Baloyi feels forgotten despite his achievements

Ex-champ keeps himself busy by training private clients

Cassius Baloyi.
Cassius Baloyi.

Cassius “Hitman” Baloyi is a broken man at heart.

Having dedicated his life to boxing, the one-time champion from Malamulele in Limpopo feels neglected despite his achievements.

Baloyi remains the only local boxer to win six world titles in three different weight divisions. Not too many people remember that because Boxing SA has never honoured him. 

Perhaps Baloyi is only remembered for being on the losing side against his friend, ferocious puncher Phillip “Time Bomb” Ndou in their energy-sapping fight dubbed “Fire and Ice” by Golden Gloves publicist Terry “Mr Ballyhoo” Pettifer.

It took place at Carnival City in front of more than 5,000 fans in 2001. Ndou, whose corner was manned by Baloyi's former trainer Nick Durandt, won the “Pound for Pound” belt which was specially designed by promoter Rodney Berman.

“I think people have forgotten that I fought everyone put in front of me,” said Baloyi.

Baloyi is not asking for handouts. He is renting a gym in Sandton where he trains private clients for a living.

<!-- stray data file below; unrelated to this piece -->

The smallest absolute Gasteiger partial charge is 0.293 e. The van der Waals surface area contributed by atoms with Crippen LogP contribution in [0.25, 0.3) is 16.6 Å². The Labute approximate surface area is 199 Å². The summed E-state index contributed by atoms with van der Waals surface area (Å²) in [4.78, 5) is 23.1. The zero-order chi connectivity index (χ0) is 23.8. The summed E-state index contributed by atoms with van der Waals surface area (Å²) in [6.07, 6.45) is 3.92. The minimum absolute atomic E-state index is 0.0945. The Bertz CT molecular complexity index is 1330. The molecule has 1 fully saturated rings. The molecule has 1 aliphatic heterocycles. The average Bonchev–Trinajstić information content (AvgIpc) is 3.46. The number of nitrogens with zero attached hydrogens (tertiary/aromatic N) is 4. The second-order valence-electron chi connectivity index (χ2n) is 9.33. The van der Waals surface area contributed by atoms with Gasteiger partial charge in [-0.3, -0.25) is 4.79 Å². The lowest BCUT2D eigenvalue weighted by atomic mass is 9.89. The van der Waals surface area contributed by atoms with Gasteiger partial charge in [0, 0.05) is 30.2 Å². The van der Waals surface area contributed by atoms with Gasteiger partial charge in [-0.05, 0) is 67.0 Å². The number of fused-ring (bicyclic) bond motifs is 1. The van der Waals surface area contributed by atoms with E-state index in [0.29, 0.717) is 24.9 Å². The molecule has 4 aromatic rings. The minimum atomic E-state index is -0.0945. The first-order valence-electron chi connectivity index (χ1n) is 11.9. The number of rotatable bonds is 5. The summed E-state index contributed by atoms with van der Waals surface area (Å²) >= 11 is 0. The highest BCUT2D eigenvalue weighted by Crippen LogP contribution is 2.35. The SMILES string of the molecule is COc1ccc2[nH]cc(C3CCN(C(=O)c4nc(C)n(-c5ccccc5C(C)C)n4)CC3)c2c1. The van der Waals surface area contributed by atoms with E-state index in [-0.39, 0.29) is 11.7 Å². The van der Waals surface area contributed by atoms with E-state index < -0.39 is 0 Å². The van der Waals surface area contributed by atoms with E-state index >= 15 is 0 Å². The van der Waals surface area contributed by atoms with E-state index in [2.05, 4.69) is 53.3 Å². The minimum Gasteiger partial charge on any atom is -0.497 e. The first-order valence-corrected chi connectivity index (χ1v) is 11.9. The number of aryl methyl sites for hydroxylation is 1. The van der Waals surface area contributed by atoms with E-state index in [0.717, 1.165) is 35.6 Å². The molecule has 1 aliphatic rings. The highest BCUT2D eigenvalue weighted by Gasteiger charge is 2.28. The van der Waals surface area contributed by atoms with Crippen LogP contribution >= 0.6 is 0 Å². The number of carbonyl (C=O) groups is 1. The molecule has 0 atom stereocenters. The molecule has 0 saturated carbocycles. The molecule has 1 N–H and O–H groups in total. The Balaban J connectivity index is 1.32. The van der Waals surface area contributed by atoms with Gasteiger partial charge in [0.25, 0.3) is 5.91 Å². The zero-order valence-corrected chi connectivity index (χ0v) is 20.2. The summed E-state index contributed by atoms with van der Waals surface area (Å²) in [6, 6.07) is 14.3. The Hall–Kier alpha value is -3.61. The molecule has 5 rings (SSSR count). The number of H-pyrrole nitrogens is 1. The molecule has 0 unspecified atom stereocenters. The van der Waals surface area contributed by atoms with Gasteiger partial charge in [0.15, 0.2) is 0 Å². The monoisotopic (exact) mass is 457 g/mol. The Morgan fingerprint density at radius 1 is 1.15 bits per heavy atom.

“You know, when I was an amateur I beat a boxer from Netherlands in the quarterfinals of the World Championships in Germany. I beat a Nigerian in the semifinals and won the tournament after defeating a German,” he says.

“I was the youngest at 16 in that tournament. I was rated No 1 in the world in 1992. I automatically qualified for the Olympics in Barcelona. My dream of going to the Olympics was fulfilled, but I did not get there.”

He said he was at home when his father and trainer Eric Baloyi told him that a message was sent that Cassius would only accompany Team SA as a guest.

“I was heartbroken,” he said.

“No explanation was given. They took Fana Twala and Giovanni Pretorius who did not qualify for the Olympics. I then took a decision that once I finish my matric, I will quit amateur boxing. I was told to wait for the1996 Atlanta Olympics and was promised R1,000 every month if I stayed in the amateurs.”

Baloyi turned professional and won his first world title, the WB junior-featherweight belt in 1996. He went on to add the WBU featherweight belt, IBO and IBF junior-lightweight belts twice each.

Baloyi finally retired in 2012 with 37 wins, 19 knockouts, seven losses and a draw. He was later involved in a near-fatal car crash in 2016 and was hospitalised for two months. During that time he suffered stroke.

“Doctors said the left side of my brain was not OK, but I am able to walk,” said the 49-year-old, who runs the tough yet popular Soweto Marathon every year just to keep himself fit.

The man whose highest purse was R600,000 has advised young fighters to be in the gym whether there is a fight coming up or not.

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